What do you measure in your life? Do you count calories? Do you count how many visitors check out your website everyday (or every hour if you are me)? You should be counting things in your life.
Counting implies that there is a goal in the end that you are counting towards something in the end. Thos with a goal have been shown in studies to ultimately be more successful in life.
A study of Harvard MBA students in 1979 who were followed for ten years found that the 13% of the class who had made goals for themselves were earning, on average, twice as much as the other 84% who had no goals at all.
In fact, 3% who had written down those goals were earning, on average, ten times as much as the other 97% put together. What you measure in life matters. It draws our focus to it like a laser. So, what are you focusing on with your money?
Measure Your Finances With Two Numbers
You Should Measure Your Net Worth
You should know how much you are worth. You should keep track of this number every month. You should have it written down and should compare it to the previous month’s outcome. How did your investments do? Did you add to your credit card debt last month? Are you on track to save for retirement or your children’s college educations? How do you know if you are not tracking how many assets you have and how much you owe in debts? You need to know your net worth so you know where you stand, where you need to be, and if you are headed in the right direction.
You Should Count Every Dollar You Spend
I am constantly blown away by Krystal’s weekly spending recaps on her awesome blog, Give Me Back My Five Bucks. You should definitely check out her blog!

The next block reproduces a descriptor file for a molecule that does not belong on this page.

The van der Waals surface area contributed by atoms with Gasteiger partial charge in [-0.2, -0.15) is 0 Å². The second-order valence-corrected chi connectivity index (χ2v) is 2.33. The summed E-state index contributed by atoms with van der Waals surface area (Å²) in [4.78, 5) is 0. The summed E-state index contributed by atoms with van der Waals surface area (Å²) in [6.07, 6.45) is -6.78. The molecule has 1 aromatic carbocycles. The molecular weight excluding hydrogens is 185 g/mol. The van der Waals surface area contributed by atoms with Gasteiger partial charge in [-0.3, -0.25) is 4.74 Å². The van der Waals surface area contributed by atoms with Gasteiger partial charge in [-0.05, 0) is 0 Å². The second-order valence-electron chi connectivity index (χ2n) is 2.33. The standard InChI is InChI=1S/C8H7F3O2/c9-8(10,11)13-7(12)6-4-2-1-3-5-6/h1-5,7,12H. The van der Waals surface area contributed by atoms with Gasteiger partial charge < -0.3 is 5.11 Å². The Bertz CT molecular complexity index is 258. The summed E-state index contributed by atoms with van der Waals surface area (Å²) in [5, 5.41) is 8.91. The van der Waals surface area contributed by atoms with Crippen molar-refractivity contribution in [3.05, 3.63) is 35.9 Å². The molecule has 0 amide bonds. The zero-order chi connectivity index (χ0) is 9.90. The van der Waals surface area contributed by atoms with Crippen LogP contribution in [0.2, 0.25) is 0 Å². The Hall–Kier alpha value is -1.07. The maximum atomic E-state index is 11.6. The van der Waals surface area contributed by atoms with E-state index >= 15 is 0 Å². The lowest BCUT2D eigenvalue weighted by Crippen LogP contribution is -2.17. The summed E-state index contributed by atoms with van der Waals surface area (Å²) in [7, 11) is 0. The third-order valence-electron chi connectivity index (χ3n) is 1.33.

Every week, Krystal details exactly what she spent for that week. This is a critical step to budgeting. It is very important o know where all of your money is going each and every month (or every week). Knowing where your money goes helps you when are you just starting out budgeting. One of the hardest things to do is know where you cash especially goes.
We all typically have automatic payments for things like our mortgage and car loans. But, do you know where that $100 from the ATM goes? We think we know where it disappears to, but that is just the thing…it disappears. We don’t monitor our cash expenditures as well as we should, and this is a spot where we see our budget start to slip away from us because we cannot account for that money.
One great way to tackle this is to carry a little notebook and pen with you and write down everything you spend money on. Try it for just a week and you will be blown away when you see where your money really goes.
We value what we quantify. We value what we track. You should track your net worth and your spending each month, especially your cash spending. These are the two most important numbers you should use to measure your finances. Knowing where your money goes is the first step in setting up or maintaining your monthly written budget.